In Belarus, “decentralized” demonstrations to thwart repression

How to continue to walk despite the repression? After almost four months of demonstrations against President Alexander Lukashenko, Belarusians find themselves forced to adapt to the authorities’ desire to erase any sign of dissension in the public sphere. In the capital, the major Sunday demonstrations have given way for three weeks to “decentralized” gatherings.

Steps in the neighborhoods

“Protesters turn to neighborhood links”, says Ioulia Shukan, lecturer in Slavic studies at the University of Paris-Nanterre. “The coordination takes place in the building yards. The marches remain in the same neighborhood, so protesters will know where to disperse, where to hide from the police. “

→ INVESTIGATION. Belarus: Lukashenko’s war of attrition against the opposition

The regime has beefed up its response since October, carrying out massive, often random arrests. Sunday, December 6, a hundred participants were arrested. In addition to administrative prosecutions, they run the risk of criminal prosecution, with heavier penalties.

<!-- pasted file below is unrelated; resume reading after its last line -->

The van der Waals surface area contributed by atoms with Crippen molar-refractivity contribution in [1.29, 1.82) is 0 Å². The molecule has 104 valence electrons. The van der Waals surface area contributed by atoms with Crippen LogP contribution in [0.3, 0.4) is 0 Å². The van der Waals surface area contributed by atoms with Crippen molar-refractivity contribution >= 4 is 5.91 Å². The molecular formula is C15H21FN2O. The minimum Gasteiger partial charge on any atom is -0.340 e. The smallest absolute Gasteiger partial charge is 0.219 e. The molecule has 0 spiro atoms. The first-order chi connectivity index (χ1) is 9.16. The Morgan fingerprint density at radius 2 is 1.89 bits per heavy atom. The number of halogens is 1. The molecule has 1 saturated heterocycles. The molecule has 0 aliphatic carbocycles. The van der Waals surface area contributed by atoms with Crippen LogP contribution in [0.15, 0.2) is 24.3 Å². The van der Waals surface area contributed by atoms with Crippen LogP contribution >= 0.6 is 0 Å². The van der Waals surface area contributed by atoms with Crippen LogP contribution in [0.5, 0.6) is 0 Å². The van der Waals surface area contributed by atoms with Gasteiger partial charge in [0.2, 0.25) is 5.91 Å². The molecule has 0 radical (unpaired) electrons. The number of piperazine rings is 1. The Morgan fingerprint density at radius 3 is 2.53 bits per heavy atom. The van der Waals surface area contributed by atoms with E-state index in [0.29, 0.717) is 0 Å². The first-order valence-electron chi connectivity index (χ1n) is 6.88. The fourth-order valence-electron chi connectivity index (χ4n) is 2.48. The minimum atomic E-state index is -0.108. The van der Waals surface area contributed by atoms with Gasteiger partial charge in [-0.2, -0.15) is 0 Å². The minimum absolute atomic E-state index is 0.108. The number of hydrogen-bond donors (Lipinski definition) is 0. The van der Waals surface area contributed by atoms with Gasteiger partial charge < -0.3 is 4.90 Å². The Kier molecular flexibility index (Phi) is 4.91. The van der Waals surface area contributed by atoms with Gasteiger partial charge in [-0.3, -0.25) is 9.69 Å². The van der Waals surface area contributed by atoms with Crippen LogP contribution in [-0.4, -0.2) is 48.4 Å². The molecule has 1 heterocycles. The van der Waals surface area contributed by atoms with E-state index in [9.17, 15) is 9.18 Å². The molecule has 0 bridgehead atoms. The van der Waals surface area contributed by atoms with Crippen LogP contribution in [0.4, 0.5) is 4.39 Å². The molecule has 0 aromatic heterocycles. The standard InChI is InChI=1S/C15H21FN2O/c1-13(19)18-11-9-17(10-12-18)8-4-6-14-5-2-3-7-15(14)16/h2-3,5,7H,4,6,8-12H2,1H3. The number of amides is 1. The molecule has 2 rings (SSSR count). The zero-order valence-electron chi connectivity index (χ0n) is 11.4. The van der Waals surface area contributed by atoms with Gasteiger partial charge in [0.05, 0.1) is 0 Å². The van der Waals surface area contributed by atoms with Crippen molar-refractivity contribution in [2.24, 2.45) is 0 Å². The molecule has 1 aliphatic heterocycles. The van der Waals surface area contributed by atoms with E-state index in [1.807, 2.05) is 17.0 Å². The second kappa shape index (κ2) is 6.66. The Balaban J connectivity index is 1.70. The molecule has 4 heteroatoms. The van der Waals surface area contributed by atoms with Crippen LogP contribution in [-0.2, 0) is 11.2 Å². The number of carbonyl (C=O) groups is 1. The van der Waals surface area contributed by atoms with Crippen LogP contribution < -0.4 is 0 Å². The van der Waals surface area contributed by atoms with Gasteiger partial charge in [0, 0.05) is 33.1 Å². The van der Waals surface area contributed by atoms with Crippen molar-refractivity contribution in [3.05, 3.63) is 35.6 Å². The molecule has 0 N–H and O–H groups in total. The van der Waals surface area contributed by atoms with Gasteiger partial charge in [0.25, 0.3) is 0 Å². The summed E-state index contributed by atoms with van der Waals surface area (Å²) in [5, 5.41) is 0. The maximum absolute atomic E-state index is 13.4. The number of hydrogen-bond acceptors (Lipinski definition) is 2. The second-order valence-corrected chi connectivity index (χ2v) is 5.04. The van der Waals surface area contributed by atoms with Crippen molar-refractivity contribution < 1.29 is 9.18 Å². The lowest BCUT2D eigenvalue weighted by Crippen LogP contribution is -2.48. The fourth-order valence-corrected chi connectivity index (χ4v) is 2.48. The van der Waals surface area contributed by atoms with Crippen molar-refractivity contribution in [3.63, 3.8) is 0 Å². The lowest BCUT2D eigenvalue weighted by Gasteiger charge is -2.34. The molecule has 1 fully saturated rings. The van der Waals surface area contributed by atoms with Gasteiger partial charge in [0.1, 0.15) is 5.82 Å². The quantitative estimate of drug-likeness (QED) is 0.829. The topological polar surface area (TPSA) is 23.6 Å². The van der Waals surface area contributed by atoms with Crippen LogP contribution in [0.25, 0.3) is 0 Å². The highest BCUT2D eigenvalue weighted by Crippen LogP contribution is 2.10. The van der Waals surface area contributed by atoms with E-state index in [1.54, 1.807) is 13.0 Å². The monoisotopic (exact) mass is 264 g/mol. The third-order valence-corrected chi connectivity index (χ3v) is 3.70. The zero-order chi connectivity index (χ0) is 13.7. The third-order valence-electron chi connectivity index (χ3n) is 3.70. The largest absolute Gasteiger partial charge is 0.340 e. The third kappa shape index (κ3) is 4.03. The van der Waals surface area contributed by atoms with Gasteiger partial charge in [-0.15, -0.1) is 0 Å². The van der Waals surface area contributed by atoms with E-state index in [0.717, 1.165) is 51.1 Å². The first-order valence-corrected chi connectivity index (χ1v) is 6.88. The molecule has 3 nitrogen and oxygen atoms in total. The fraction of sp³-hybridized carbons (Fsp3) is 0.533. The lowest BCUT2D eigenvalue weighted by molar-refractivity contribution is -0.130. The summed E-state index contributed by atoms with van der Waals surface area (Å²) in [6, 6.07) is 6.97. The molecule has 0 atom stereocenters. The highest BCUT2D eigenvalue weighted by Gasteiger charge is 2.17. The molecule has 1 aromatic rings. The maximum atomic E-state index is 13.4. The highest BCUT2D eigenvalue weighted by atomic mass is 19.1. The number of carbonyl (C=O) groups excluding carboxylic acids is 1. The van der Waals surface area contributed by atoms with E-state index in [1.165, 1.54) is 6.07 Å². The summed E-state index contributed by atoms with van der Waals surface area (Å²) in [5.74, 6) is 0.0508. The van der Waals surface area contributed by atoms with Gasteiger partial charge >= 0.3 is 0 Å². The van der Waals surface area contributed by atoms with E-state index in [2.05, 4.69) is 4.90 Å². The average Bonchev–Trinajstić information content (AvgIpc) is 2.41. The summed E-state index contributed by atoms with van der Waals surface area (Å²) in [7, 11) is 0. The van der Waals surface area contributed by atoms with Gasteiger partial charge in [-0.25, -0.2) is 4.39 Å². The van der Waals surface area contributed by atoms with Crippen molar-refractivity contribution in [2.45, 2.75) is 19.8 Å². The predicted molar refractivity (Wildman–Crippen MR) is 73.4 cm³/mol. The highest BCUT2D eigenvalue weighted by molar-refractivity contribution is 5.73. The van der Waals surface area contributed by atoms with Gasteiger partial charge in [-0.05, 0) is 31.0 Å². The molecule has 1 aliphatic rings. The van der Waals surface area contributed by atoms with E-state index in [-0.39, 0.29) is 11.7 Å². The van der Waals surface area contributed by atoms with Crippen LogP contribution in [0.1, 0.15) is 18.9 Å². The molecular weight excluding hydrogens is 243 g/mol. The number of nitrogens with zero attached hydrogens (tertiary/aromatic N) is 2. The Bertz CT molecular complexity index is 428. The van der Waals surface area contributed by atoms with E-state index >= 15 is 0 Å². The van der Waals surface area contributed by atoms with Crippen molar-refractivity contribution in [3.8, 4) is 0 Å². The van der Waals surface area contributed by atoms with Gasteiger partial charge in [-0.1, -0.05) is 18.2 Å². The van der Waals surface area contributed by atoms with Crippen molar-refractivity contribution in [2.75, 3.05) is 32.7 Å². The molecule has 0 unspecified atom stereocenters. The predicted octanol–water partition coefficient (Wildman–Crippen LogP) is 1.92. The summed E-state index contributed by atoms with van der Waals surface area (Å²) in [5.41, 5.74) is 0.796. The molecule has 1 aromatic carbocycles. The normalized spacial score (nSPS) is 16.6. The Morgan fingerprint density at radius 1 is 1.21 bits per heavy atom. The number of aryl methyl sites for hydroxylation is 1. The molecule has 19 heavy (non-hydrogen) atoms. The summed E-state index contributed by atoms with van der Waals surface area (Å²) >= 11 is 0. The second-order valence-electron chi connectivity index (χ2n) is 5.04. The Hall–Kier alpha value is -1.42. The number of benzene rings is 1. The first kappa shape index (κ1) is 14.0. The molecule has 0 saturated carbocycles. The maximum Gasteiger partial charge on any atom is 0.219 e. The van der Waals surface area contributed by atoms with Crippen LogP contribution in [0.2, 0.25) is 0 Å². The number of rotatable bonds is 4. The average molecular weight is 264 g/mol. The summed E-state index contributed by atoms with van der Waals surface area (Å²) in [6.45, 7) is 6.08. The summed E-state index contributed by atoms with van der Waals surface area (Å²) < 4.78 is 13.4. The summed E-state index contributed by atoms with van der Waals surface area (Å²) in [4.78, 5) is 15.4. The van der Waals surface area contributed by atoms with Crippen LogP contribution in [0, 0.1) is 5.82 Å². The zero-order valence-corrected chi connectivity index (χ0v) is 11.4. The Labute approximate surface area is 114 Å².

Alexander Lukashenko succeeded in putting a lid on universities and factories by replacing some rectors, and by dismissing the workers’ leaders. In power for twenty-six years, the Belarusian president seems in no way decided to make concessions in the face of a movement he accuses of being manipulated by the West.

The economic threat

After a call for a general strike remained ineffective at the end of October, the opposition in exile embodied by Svetlana Tikhanovskaya, an unsuccessful candidate in the presidential election in August, hopes to break the deadlock by another means of economic pressure.

On December 3, his team submitted to Belarusians an online vote to ask them if they would agree to “disconnect” Belarus from the Swift network, and therefore from the international financial system. A majority of voters approve this proposal which would weaken the economy and, they hope, the regime. Not certain, however, that the opposition will succeed in bringing this demand to the international stage.

The economy could, in the medium term, become the biggest threat for Alexander Lukashenko. “Belarus is isolated on foreign markets, the budget deficit is considerable, the state may not be able to ensure its social spending from next year., warns Belarusian security expert Andrei Porotnikov. We are on the threshold of an explosive economic situation. When people have nothing, they have nothing to lose. “


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